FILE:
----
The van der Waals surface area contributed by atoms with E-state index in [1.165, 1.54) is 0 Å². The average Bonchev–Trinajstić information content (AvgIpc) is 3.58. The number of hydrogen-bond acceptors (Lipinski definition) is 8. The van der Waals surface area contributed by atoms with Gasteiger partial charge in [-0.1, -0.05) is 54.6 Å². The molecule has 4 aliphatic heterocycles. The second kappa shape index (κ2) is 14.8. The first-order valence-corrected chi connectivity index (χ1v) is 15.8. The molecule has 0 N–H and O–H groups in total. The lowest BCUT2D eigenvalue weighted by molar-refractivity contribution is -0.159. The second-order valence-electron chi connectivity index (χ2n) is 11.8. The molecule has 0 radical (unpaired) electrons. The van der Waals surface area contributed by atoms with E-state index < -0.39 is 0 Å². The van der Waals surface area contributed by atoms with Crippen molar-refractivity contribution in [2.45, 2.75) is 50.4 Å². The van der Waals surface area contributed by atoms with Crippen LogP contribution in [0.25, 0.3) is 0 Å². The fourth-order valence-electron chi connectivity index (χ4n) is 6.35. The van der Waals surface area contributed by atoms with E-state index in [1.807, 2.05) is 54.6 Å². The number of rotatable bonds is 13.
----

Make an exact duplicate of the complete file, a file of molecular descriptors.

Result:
The van der Waals surface area contributed by atoms with E-state index in [1.165, 1.54) is 0 Å². The average Bonchev–Trinajstić information content (AvgIpc) is 3.58. The number of hydrogen-bond acceptors (Lipinski definition) is 8. The van der Waals surface area contributed by atoms with Gasteiger partial charge in [-0.1, -0.05) is 54.6 Å². The molecule has 4 aliphatic heterocycles. The second kappa shape index (κ2) is 14.8. The first-order valence-corrected chi connectivity index (χ1v) is 15.8. The molecule has 0 N–H and O–H groups in total. The lowest BCUT2D eigenvalue weighted by molar-refractivity contribution is -0.159. The second-order valence-electron chi connectivity index (χ2n) is 11.8. The molecule has 0 radical (unpaired) electrons. The van der Waals surface area contributed by atoms with E-state index < -0.39 is 0 Å². The van der Waals surface area contributed by atoms with Crippen molar-refractivity contribution in [2.45, 2.75) is 50.4 Å². The van der Waals surface area contributed by atoms with Crippen LogP contribution in [0.25, 0.3) is 0 Å². The fourth-order valence-electron chi connectivity index (χ4n) is 6.35. The van der Waals surface area contributed by atoms with E-state index in [1.807, 2.05) is 54.6 Å². The number of rotatable bonds is 13.